Saturday, January 21, 2012

Copyright is Slavery

With the recent protests against SOPA and PIPA, the prosecution of Megaupload's staff, and the subsequent Anonymous attacks on the websites of various copyright enforcers (e.g. DoJ, RIAA, MPAA), it is time to distill this issue to its essence: copyright is slavery.

This statement may seem a bit extreme, since our own experience demonstrates that copyright is compatible with basic political and economic freedoms (more or less). Still, I stand by this blunt statement; copyright may be just a tiny slice of slavery, but it is still slavery.

Copyright is slavery because it empowers one person to prohibit another person from engaging in a fundamental human activity -- the sharing of songs and stories. The owners of copyright will argue that these songs and stories would not exist except for the efforts of the copyright owner (and perhaps the copyright system itself), and therefore the copyright owner does not deprive anyone of anything. This may be true in the narrow sense -- that a particular song or story would be unavailable -- but it ignores how these songs and stories interact with the human brain and are assembled into "a personal cultural catalog", as I'll call it. It is this catalog that is unjustly privatized by copyright, ultimately giving copyright owners a sort of ownership over other persons. Furthermore, the commercial value of copyright is largely derived from how humans relate to each other by sharing stories and songs, so copyright results in the privatization of our social lives by third parties and the centralization of cultural control.

Supporters of copyright dismiss the idea that our personal cultural catalogs are in any way relevant to the legitimacy of their copyrights. They point out that the assembly of our catalogs are our business, and that they did not force us to listen to their songs, nor did they force us to obsess over the characters of their stories. In some sense (they claim), copyright can be viewed as a contract between the producers and consumers of culture, where access to the story or song is only granted if the consumer agrees to respect the copyright of the producer; given this contract, if the consumer decides to weave the story or song into their own life, that is their own decision taken as a free person. Leaving aside the issue of whether slavery contracts are legitimate, this contract theory of copyright does not hold water. The main reason is that no such contract exists. Without an explicit contract (agreed to before any exchange takes place), a person cannot be expected to understand the implications of the restrictions that are being placed on him. Furthermore, there are only some situations in which such a contract could even be feasible -- such as when purchasing a book or entering a movie theater; the idea of a contract is absurd when copyrighted content is broadcast to our radios or televisions. Finally, the most important parts of our cultural catalogs are collected when we are children, and children cannot be expected to enter into contracts that will restrict their actions for their entire lives.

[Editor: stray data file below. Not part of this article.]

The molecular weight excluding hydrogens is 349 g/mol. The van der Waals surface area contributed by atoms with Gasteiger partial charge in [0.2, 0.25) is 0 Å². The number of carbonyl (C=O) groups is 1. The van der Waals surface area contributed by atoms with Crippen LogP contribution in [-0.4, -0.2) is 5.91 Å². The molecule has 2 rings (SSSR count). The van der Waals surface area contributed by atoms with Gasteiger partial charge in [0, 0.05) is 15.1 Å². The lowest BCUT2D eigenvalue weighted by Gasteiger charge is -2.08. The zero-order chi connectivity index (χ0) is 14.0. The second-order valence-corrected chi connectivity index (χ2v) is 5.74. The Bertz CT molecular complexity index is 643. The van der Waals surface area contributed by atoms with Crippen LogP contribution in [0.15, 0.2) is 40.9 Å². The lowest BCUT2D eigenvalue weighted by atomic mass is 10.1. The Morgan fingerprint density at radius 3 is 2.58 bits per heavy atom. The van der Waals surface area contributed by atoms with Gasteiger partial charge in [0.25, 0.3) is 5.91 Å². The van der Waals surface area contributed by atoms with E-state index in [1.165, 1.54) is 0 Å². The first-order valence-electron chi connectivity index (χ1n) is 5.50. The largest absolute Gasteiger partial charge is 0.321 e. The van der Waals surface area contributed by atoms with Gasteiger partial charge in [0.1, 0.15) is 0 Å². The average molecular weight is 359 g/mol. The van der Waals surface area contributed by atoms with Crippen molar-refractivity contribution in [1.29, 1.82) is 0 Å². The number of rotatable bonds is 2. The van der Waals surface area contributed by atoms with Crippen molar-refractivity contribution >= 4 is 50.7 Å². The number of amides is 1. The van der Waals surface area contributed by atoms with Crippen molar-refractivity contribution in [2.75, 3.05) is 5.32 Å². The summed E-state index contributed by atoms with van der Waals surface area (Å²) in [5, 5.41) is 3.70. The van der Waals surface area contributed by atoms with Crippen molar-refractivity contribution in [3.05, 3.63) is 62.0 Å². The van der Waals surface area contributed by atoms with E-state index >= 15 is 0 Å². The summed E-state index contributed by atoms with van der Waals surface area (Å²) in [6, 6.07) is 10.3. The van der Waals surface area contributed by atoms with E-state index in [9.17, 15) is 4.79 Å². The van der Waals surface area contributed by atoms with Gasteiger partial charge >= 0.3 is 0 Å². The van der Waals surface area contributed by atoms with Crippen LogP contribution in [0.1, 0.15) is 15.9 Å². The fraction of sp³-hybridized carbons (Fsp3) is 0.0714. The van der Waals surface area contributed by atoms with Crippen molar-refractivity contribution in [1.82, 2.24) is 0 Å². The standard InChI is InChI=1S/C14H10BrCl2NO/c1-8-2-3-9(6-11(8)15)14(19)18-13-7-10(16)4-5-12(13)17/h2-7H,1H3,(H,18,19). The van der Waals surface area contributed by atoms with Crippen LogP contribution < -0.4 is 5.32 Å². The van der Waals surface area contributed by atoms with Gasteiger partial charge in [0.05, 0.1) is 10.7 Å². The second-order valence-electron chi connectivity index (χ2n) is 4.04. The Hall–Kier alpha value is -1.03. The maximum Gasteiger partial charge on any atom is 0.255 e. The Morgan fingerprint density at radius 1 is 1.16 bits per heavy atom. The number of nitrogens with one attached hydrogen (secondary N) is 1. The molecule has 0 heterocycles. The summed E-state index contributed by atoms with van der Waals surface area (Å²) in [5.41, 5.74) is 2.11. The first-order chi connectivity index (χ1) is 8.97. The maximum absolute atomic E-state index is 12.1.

So that's my argument that copyright is a form of slavery. A quick Google search did not reveal any other arguments for this position. Still, if you want a more elaborate legalistic examination of the issue, I refer you to Stephan Kinsella.

Let's wrap up with a song (Copyright Slavery, by Der Plan [German with some English phrases])

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